Spring signifies new life.
After the cold, dark winter we’ve collectively experienced – what new growth are you longing for in your heart?
I know for me, after this past year of pandemic life – I’m longing for continued new growth in me. This COVID-winter-season revealed a lot…
The pressure of uncertainty and fear brought out parts of me that I didn’t like and I felt like Paul in Scripture when he says, “15 For I do not understand my own actions. For I do not do what I want, but I do the very thing I despise.” (Romans 7, ESV). I didn’t like how I snapped at my kids and husband when I felt out-of-control and afraid. And I didn’t enjoy how feeling powerless triggered my recovering-control-freak-self to act out and over-control whatever she could get it her hands on. Not to mention how sometimes feeling sad made me withdraw, when all I craved was connection.
And yet at the same time, the stripping away of “all that was” opened up space for me to reconnect with parts of myself I had long forgotten. Parts that had been drowned out by the noise, busyness and hustle of my pre-lock-down pace of life. It was a sweet homecoming of sorts but more on that in another post:)
Both the darkness of my shadows and the new light of my self-discovery were gifts, but I must say that at first, seeing my shadows up close felt more like a burden than a present. They weighed me down because I felt disappointed and even embarrassed as I observed myself in action. It caused me to ride a rollercoaster of being mad at me, then feeling justified for me and then trying so hard to have grace for me. Brené Brown helped me find grace when she described the pandemic as an FFT. (Worth a listen!)
Bottom line, was as the impurities continued to rise, it stirred up a deep longing in me to not stay stuck. But that felt hard and in the moments when all I wanted was to throw parts of myself away, God caught me with open arms. I saw it more this Easter than I ever have before. As I gazed on the cross this year, I was overwhelmed by Jesus hanging there, with arms stretched wide – as if He were reaching to hold me and all the parts of my messy self and this messy world.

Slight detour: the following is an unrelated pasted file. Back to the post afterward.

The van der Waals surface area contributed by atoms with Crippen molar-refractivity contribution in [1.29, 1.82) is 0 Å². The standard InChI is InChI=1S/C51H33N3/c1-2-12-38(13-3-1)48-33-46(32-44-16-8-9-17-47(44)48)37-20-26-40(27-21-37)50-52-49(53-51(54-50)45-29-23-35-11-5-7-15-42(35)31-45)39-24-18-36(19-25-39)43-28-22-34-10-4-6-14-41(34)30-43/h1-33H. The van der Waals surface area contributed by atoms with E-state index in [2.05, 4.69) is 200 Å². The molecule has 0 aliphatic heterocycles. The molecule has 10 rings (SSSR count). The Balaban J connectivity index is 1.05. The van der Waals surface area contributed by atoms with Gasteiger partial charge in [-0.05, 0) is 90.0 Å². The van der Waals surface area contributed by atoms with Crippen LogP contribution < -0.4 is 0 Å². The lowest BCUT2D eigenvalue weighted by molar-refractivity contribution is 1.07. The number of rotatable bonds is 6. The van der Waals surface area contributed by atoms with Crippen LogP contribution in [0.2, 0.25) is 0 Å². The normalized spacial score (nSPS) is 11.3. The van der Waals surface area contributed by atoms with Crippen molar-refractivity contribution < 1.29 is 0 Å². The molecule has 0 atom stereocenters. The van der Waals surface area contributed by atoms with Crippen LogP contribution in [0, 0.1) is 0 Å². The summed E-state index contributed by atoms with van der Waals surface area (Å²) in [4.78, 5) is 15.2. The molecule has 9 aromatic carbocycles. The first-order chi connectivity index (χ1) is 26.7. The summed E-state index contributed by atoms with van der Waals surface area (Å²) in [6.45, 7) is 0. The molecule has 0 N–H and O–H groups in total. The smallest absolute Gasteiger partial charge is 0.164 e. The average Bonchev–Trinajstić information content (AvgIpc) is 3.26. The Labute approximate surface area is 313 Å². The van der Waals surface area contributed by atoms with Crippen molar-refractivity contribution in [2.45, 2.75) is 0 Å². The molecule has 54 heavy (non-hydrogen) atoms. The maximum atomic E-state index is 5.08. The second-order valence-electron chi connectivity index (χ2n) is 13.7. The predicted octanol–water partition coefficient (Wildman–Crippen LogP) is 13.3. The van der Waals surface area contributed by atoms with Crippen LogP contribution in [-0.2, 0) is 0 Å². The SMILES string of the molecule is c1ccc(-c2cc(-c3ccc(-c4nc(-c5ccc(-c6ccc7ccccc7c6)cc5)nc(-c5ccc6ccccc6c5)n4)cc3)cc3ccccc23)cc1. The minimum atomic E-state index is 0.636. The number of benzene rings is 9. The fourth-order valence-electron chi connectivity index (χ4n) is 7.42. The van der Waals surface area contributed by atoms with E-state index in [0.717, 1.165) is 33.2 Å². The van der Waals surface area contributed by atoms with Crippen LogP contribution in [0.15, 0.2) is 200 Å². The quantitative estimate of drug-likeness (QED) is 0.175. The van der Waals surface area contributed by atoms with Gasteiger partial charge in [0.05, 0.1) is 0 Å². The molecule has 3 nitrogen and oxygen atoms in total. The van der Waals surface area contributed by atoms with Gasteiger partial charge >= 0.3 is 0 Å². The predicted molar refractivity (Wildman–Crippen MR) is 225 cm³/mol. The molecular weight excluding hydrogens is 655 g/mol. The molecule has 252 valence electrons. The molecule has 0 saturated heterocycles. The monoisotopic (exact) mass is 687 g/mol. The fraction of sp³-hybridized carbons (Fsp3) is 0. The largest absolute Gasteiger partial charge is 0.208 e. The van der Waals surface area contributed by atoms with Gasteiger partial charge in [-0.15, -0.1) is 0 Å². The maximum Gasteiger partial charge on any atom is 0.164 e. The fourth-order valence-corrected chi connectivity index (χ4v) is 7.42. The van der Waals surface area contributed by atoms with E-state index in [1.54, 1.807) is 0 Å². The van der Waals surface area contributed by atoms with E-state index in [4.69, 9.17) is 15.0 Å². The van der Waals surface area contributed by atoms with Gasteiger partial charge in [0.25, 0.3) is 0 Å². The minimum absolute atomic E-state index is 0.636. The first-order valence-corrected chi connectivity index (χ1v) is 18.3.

From the cross, Jesus shows us that there is no place in the human condition He has not been. He entered into suffering so we don’t have to stay there. It’s as if His open arms say, “hand me your brokenness and what is weighing you down. Let me hold it. I’m no stranger to it. My love has the power to bring dead things to life.”
It was as if this winter was “grace school,” and as spring semester begins, I can look back and see where God was inviting me to grow; like any good teacher does. Where I was longing to change, God was longing to love me into a fuller version of myself that reflects more of His image and makes me more whole. And to prove His sincerity, He sent His son to help.
Jesus reaches for us in the spaces where we want to throw ourselves away. Christ meets us in love, right where we feel the most unlovable. He offers the light of His mercy to see a new way through and His grace to get up, and try again. It’s not about throwing out our humanness but instead trusting Christ’s love to lead us in it. God did not intend for us to be human alone. We don’t have to stay stuck. For in His light, we see light. And in His love we grow in love.
So this Spring, will you continue with me in this “grace school” we call life?
One thing I learned this winter is that God reveals what He is ready to heal.
What if the longing to change ourselves and respond to things differently is actually God longing to love us into a fuller life?
What if all God longs for is that we would know how fully we are loved?
This is the furious longing of God.
It’s never-ceasing, all-surrounding and ever-loving. It’s enough to transform us.
on the furious longing of God (based on Brennan Manning’s book) where we will move our understanding of God’s love from our head to our heart and allow God to love us to life!
Blessings of compassion and grace,